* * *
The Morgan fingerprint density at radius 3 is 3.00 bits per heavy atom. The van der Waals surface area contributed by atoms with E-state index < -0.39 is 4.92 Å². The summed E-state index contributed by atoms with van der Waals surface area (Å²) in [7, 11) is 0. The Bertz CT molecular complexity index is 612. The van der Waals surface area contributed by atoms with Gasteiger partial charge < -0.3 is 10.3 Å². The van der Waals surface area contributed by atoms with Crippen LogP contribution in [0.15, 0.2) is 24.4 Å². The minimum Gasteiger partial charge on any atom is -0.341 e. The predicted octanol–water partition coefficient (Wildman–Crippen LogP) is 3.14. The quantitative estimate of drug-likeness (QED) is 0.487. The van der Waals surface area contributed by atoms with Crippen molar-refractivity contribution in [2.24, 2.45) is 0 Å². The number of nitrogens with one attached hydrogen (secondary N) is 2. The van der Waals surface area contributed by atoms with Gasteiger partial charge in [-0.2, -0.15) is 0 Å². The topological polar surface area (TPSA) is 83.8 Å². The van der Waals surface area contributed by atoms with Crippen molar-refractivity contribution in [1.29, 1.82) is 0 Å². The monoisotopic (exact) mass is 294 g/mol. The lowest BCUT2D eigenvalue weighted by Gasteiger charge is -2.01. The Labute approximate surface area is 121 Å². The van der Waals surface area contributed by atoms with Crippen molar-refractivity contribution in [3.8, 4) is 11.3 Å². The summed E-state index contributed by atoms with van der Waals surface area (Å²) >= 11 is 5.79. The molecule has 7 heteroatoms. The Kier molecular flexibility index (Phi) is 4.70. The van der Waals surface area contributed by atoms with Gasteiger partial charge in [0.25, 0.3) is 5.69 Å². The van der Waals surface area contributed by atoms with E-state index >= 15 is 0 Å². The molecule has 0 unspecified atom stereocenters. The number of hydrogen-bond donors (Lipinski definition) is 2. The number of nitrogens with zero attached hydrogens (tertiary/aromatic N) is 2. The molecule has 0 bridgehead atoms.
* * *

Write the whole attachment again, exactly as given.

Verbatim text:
The Morgan fingerprint density at radius 3 is 3.00 bits per heavy atom. The van der Waals surface area contributed by atoms with E-state index < -0.39 is 4.92 Å². The summed E-state index contributed by atoms with van der Waals surface area (Å²) in [7, 11) is 0. The Bertz CT molecular complexity index is 612. The van der Waals surface area contributed by atoms with Gasteiger partial charge < -0.3 is 10.3 Å². The van der Waals surface area contributed by atoms with Crippen LogP contribution in [0.15, 0.2) is 24.4 Å². The minimum Gasteiger partial charge on any atom is -0.341 e. The predicted octanol–water partition coefficient (Wildman–Crippen LogP) is 3.14. The quantitative estimate of drug-likeness (QED) is 0.487. The van der Waals surface area contributed by atoms with Crippen molar-refractivity contribution in [2.24, 2.45) is 0 Å². The number of nitrogens with one attached hydrogen (secondary N) is 2. The van der Waals surface area contributed by atoms with Gasteiger partial charge in [-0.2, -0.15) is 0 Å². The topological polar surface area (TPSA) is 83.8 Å². The van der Waals surface area contributed by atoms with Crippen molar-refractivity contribution in [1.29, 1.82) is 0 Å². The monoisotopic (exact) mass is 294 g/mol. The lowest BCUT2D eigenvalue weighted by Gasteiger charge is -2.01. The Labute approximate surface area is 121 Å². The van der Waals surface area contributed by atoms with Crippen molar-refractivity contribution in [3.8, 4) is 11.3 Å². The summed E-state index contributed by atoms with van der Waals surface area (Å²) >= 11 is 5.79. The molecule has 7 heteroatoms. The Kier molecular flexibility index (Phi) is 4.70. The van der Waals surface area contributed by atoms with Gasteiger partial charge in [0.25, 0.3) is 5.69 Å². The van der Waals surface area contributed by atoms with E-state index >= 15 is 0 Å². The molecule has 0 unspecified atom stereocenters. The number of hydrogen-bond donors (Lipinski definition) is 2. The number of nitrogens with zero attached hydrogens (tertiary/aromatic N) is 2. The molecule has 0 bridgehead atoms.